How to get the most out of your tax return

Tax time is here so it is time to start getting together your PAYG summaries, statements and receipts. Once you’ve gathered all your paperwork, it’s important to understand exactly what you can claim to help you make the most of your return.


According to the ATO, approximately 7.3 million Australians claimed an average of $2,008 in work related expenses last year, making them one of the most commonly claimed deductions.

Things to remember when claiming work-related expenses:

  • You must have incurred the expense in the year you are claiming it.
  • The expense must be work-related and not private and if the expense has been reimbursed by your employer it can’t be claimed.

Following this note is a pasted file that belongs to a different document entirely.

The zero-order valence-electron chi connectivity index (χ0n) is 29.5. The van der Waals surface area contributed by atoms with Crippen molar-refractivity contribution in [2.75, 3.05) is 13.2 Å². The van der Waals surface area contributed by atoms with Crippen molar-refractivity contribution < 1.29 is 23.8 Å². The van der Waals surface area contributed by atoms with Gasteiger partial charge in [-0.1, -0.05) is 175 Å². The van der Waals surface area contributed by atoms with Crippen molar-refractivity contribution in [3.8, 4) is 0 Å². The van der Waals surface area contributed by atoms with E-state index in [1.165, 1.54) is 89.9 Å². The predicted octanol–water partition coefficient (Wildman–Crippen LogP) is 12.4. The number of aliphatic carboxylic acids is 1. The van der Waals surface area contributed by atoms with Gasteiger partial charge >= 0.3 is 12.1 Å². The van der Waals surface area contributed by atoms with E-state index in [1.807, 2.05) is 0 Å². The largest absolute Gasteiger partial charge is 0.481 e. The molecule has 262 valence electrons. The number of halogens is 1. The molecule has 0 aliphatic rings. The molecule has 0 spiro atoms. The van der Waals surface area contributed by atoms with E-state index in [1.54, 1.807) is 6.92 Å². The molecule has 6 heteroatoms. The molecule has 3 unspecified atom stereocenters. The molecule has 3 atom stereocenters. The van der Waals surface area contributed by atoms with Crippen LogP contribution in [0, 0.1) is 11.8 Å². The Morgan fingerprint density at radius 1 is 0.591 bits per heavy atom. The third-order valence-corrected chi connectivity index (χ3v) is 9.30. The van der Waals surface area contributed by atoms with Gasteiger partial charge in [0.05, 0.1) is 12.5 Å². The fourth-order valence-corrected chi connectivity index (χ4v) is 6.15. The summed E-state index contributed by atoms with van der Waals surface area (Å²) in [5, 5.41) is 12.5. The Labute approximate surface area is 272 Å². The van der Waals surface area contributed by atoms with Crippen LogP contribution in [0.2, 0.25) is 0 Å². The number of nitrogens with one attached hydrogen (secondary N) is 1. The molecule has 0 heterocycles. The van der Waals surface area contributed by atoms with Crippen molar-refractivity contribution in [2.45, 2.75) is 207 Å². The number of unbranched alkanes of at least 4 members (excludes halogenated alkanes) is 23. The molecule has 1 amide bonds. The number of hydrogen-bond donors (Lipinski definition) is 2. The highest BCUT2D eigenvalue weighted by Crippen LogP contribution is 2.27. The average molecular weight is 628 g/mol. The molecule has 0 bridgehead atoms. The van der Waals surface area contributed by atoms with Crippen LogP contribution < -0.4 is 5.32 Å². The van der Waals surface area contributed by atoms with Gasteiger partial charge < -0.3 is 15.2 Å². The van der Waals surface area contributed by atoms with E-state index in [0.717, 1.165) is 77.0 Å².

• Receiving an allowance from your employer does not automatically entitle you to a deduction.
  • If your claims total more than $300 you need to keep written evidence.


If you have bought computers, textbooks or stationery for your children’s schoolwork you can take advantage of the 50 per cent education tax offset.

You qualify for the Education Tax Refund if you receive family tax benefit Part A. This financial year you can claim expenses of up to $794 for each child in primary school and up to $1,588 for each child in high school and get half your money back.


Don’t forget your donations to charity – everything from the Queensland Flood Appeal to your sponsor child. Any donation over $2 is tax deductible but you’ll need a receipt to claim for the donation.


There are a lot of offsets available and it’s a good idea to check whether you are eligible for one. These include the dependant spouse tax offset, the private health insurance rebate or medical expenses over $1500.

If you can’t find receipts, but know where you spent the money, see if you can get a copy of the receipt or invoice. Statements from your financial institution showing details of purchases can be used in some cases.

^Michael – Practice Development Manager